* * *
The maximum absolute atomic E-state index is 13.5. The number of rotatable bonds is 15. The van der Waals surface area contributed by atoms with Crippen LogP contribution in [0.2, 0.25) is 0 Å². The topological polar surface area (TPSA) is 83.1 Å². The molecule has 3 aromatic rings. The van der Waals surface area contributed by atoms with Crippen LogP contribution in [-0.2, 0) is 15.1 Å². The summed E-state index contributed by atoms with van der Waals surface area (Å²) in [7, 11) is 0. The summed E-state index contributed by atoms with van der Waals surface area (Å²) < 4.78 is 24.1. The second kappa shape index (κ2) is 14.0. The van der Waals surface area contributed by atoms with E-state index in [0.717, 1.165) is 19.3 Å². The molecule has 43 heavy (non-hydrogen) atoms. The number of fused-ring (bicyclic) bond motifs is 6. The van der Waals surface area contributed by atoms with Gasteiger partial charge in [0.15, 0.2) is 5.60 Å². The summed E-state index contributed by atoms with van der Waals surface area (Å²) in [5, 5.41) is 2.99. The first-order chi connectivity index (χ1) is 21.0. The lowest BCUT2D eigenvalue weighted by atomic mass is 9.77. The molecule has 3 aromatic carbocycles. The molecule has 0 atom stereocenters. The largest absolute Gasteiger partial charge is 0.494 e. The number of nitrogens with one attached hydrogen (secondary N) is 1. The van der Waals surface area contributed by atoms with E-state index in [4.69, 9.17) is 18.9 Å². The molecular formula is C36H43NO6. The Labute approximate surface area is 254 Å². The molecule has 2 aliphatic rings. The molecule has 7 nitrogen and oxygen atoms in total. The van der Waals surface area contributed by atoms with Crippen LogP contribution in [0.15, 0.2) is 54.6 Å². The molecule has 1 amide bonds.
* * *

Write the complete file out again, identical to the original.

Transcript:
The maximum absolute atomic E-state index is 13.5. The number of rotatable bonds is 15. The van der Waals surface area contributed by atoms with Crippen LogP contribution in [0.2, 0.25) is 0 Å². The topological polar surface area (TPSA) is 83.1 Å². The molecule has 3 aromatic rings. The van der Waals surface area contributed by atoms with Crippen LogP contribution in [-0.2, 0) is 15.1 Å². The summed E-state index contributed by atoms with van der Waals surface area (Å²) in [7, 11) is 0. The summed E-state index contributed by atoms with van der Waals surface area (Å²) < 4.78 is 24.1. The second kappa shape index (κ2) is 14.0. The van der Waals surface area contributed by atoms with E-state index in [0.717, 1.165) is 19.3 Å². The molecule has 43 heavy (non-hydrogen) atoms. The number of fused-ring (bicyclic) bond motifs is 6. The van der Waals surface area contributed by atoms with Gasteiger partial charge in [0.15, 0.2) is 5.60 Å². The summed E-state index contributed by atoms with van der Waals surface area (Å²) in [5, 5.41) is 2.99. The first-order chi connectivity index (χ1) is 21.0. The lowest BCUT2D eigenvalue weighted by atomic mass is 9.77. The molecule has 3 aromatic carbocycles. The molecule has 0 atom stereocenters. The largest absolute Gasteiger partial charge is 0.494 e. The number of nitrogens with one attached hydrogen (secondary N) is 1. The van der Waals surface area contributed by atoms with E-state index in [4.69, 9.17) is 18.9 Å². The molecular formula is C36H43NO6. The Labute approximate surface area is 254 Å². The molecule has 2 aliphatic rings. The molecule has 7 nitrogen and oxygen atoms in total. The van der Waals surface area contributed by atoms with Crippen LogP contribution in [0.15, 0.2) is 54.6 Å². The molecule has 1 amide bonds.